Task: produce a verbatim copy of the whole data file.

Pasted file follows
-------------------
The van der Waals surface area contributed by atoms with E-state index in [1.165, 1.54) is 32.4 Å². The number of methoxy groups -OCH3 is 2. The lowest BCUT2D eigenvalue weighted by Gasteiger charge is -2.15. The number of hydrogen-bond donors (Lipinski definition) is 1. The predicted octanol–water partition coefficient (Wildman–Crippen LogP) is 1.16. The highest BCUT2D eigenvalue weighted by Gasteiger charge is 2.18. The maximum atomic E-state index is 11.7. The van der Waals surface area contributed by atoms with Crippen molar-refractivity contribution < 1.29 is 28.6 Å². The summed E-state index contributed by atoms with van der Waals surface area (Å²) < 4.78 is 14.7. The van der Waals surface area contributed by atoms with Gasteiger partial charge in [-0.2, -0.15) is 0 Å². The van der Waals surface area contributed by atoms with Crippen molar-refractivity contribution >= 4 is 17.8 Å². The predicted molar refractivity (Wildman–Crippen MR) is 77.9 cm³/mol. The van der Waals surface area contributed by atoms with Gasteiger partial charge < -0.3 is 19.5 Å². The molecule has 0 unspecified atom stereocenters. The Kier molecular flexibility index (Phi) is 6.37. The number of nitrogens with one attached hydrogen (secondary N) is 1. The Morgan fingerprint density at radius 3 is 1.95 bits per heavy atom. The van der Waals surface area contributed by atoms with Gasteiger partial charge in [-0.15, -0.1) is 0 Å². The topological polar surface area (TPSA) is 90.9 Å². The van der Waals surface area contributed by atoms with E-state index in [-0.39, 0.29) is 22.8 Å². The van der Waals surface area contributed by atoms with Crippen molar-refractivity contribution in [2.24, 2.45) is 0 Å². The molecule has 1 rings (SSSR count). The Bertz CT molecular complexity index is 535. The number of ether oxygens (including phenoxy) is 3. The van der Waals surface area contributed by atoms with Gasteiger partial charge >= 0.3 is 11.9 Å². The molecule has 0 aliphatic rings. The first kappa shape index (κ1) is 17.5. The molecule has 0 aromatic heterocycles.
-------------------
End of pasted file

The van der Waals surface area contributed by atoms with E-state index in [1.165, 1.54) is 32.4 Å². The number of methoxy groups -OCH3 is 2. The lowest BCUT2D eigenvalue weighted by Gasteiger charge is -2.15. The number of hydrogen-bond donors (Lipinski definition) is 1. The predicted octanol–water partition coefficient (Wildman–Crippen LogP) is 1.16. The highest BCUT2D eigenvalue weighted by Gasteiger charge is 2.18. The maximum atomic E-state index is 11.7. The van der Waals surface area contributed by atoms with Crippen molar-refractivity contribution < 1.29 is 28.6 Å². The summed E-state index contributed by atoms with van der Waals surface area (Å²) < 4.78 is 14.7. The van der Waals surface area contributed by atoms with Gasteiger partial charge in [-0.2, -0.15) is 0 Å². The van der Waals surface area contributed by atoms with Crippen molar-refractivity contribution >= 4 is 17.8 Å². The predicted molar refractivity (Wildman–Crippen MR) is 77.9 cm³/mol. The van der Waals surface area contributed by atoms with Gasteiger partial charge < -0.3 is 19.5 Å². The molecule has 0 unspecified atom stereocenters. The Kier molecular flexibility index (Phi) is 6.37. The number of nitrogens with one attached hydrogen (secondary N) is 1. The Morgan fingerprint density at radius 3 is 1.95 bits per heavy atom. The van der Waals surface area contributed by atoms with Gasteiger partial charge in [-0.15, -0.1) is 0 Å². The topological polar surface area (TPSA) is 90.9 Å². The van der Waals surface area contributed by atoms with E-state index in [-0.39, 0.29) is 22.8 Å². The van der Waals surface area contributed by atoms with Crippen molar-refractivity contribution in [2.24, 2.45) is 0 Å². The molecule has 1 rings (SSSR count). The Bertz CT molecular complexity index is 535. The number of ether oxygens (including phenoxy) is 3. The van der Waals surface area contributed by atoms with Gasteiger partial charge >= 0.3 is 11.9 Å². The molecule has 0 aliphatic rings. The first kappa shape index (κ1) is 17.5. The molecule has 0 aromatic heterocycles.